Heart disease

Heart disease
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Heart disease is the number one killer of both men and women – but women are more likely to die after a heart attack than men, and have other factors that can make the condition more serious. “The question about why more women die in the first years after a heart attack is often discussed, and multiple theories have been posed to explain,” says Dr Gerald E. Beckham. “The most common thought is that women who develop heart disease are ‘more sick’, or have more co-morbidities like diabetes, atrial fibrillation and smoke, than men of the same age.” In addition, women often have atypical symptoms of chest pain which can lead to delays in presentation and diagnosis, causing a worse outcome, he says. To reduce risk, Dr Beckham advises 30 minutes of exercise five days a week, a healthy diet, and regular check-ups for cholesterol, diabetes and high blood pressure.

From time to time we get a bit of chest pain, but how do you know if it’s something serious? Check out these 8 chest pains you might mistake for a heart attack.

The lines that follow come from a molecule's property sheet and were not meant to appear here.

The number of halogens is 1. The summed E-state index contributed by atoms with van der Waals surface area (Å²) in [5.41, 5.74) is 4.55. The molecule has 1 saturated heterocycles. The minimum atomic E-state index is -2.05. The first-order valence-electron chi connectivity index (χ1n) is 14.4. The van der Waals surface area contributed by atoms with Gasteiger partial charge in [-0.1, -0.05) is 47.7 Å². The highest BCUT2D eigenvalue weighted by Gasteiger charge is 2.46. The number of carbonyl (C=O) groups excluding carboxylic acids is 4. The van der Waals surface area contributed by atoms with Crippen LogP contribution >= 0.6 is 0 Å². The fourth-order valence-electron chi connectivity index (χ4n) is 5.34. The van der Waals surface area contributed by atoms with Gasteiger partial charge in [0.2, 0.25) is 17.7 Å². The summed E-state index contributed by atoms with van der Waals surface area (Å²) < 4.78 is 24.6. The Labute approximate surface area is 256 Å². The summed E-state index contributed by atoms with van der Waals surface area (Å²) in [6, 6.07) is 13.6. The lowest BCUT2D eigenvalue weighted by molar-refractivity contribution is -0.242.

Anxiety

Anxiety
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According to the US Department of Health and Human Services, women are more than twice as likely as men to suffer from anxiety. “Studies suggest that fluctuating hormones can set into motion feelings of anxiety, particularly low levels of corticotropin-releasing factor (CRF), a hormone that organises stress responses,” Dr Serani says. “Because CRF is lower in women, it makes them twice as vulnerable as men to stress-related disorders.” If you have anxious thoughts, are avoiding everyday activities, and have physical symptoms like rapid heart rate and shortness of breath, see your doctor. Treatment may involve counselling and/or medicine.

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PTSD

PTSD
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“Women are twice as likely to experience PTSD [post traumatic stress disorder] than men because they are exposed to more emotional, sexual and physical abuse than male counterparts,” Dr Serani says. “They also tend to be victims of trauma at earlier ages than boys.” If you are a survivor of a traumatic event and have nightmares, insomnia, depression or anxiety, trauma counselling can help.

Urological problems

Urological problems